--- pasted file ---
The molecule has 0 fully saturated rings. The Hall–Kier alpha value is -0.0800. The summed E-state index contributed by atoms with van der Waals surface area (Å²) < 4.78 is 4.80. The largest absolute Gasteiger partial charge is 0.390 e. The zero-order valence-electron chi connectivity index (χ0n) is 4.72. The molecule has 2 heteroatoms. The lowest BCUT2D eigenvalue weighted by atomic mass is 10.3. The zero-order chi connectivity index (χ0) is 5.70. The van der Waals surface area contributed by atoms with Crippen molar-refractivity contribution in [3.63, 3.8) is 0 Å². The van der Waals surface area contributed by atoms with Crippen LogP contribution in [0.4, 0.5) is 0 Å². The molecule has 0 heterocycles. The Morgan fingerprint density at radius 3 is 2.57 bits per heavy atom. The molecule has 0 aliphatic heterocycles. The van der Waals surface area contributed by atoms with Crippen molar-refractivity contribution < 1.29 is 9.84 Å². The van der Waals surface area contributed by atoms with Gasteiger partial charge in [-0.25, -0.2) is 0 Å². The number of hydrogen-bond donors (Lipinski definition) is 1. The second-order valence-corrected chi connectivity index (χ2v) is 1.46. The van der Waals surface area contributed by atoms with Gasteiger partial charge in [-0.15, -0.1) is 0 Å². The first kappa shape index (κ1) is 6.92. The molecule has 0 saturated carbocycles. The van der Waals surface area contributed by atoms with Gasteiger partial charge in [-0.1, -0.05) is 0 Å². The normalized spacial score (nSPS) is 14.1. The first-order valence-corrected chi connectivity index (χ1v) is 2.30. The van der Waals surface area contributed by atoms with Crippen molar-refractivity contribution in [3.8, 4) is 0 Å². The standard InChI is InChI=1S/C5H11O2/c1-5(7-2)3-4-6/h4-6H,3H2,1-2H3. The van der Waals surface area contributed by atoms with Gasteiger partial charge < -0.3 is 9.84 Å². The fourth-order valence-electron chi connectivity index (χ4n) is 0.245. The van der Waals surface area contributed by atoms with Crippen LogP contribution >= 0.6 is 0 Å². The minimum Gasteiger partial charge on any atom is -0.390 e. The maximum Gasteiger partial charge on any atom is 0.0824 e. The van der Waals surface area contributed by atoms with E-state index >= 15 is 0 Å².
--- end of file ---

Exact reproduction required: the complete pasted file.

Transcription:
The molecule has 0 fully saturated rings. The Hall–Kier alpha value is -0.0800. The summed E-state index contributed by atoms with van der Waals surface area (Å²) < 4.78 is 4.80. The largest absolute Gasteiger partial charge is 0.390 e. The zero-order valence-electron chi connectivity index (χ0n) is 4.72. The molecule has 2 heteroatoms. The lowest BCUT2D eigenvalue weighted by atomic mass is 10.3. The zero-order chi connectivity index (χ0) is 5.70. The van der Waals surface area contributed by atoms with Crippen molar-refractivity contribution in [3.63, 3.8) is 0 Å². The van der Waals surface area contributed by atoms with Crippen LogP contribution in [0.4, 0.5) is 0 Å². The molecule has 0 heterocycles. The Morgan fingerprint density at radius 3 is 2.57 bits per heavy atom. The molecule has 0 aliphatic heterocycles. The van der Waals surface area contributed by atoms with Crippen molar-refractivity contribution < 1.29 is 9.84 Å². The van der Waals surface area contributed by atoms with Gasteiger partial charge in [-0.25, -0.2) is 0 Å². The number of hydrogen-bond donors (Lipinski definition) is 1. The second-order valence-corrected chi connectivity index (χ2v) is 1.46. The van der Waals surface area contributed by atoms with Gasteiger partial charge in [-0.15, -0.1) is 0 Å². The first kappa shape index (κ1) is 6.92. The molecule has 0 saturated carbocycles. The van der Waals surface area contributed by atoms with Gasteiger partial charge in [-0.1, -0.05) is 0 Å². The normalized spacial score (nSPS) is 14.1. The first-order valence-corrected chi connectivity index (χ1v) is 2.30. The van der Waals surface area contributed by atoms with Crippen molar-refractivity contribution in [3.8, 4) is 0 Å². The standard InChI is InChI=1S/C5H11O2/c1-5(7-2)3-4-6/h4-6H,3H2,1-2H3. The van der Waals surface area contributed by atoms with Gasteiger partial charge < -0.3 is 9.84 Å². The fourth-order valence-electron chi connectivity index (χ4n) is 0.245. The van der Waals surface area contributed by atoms with Crippen LogP contribution >= 0.6 is 0 Å². The minimum Gasteiger partial charge on any atom is -0.390 e. The maximum Gasteiger partial charge on any atom is 0.0824 e. The van der Waals surface area contributed by atoms with E-state index >= 15 is 0 Å².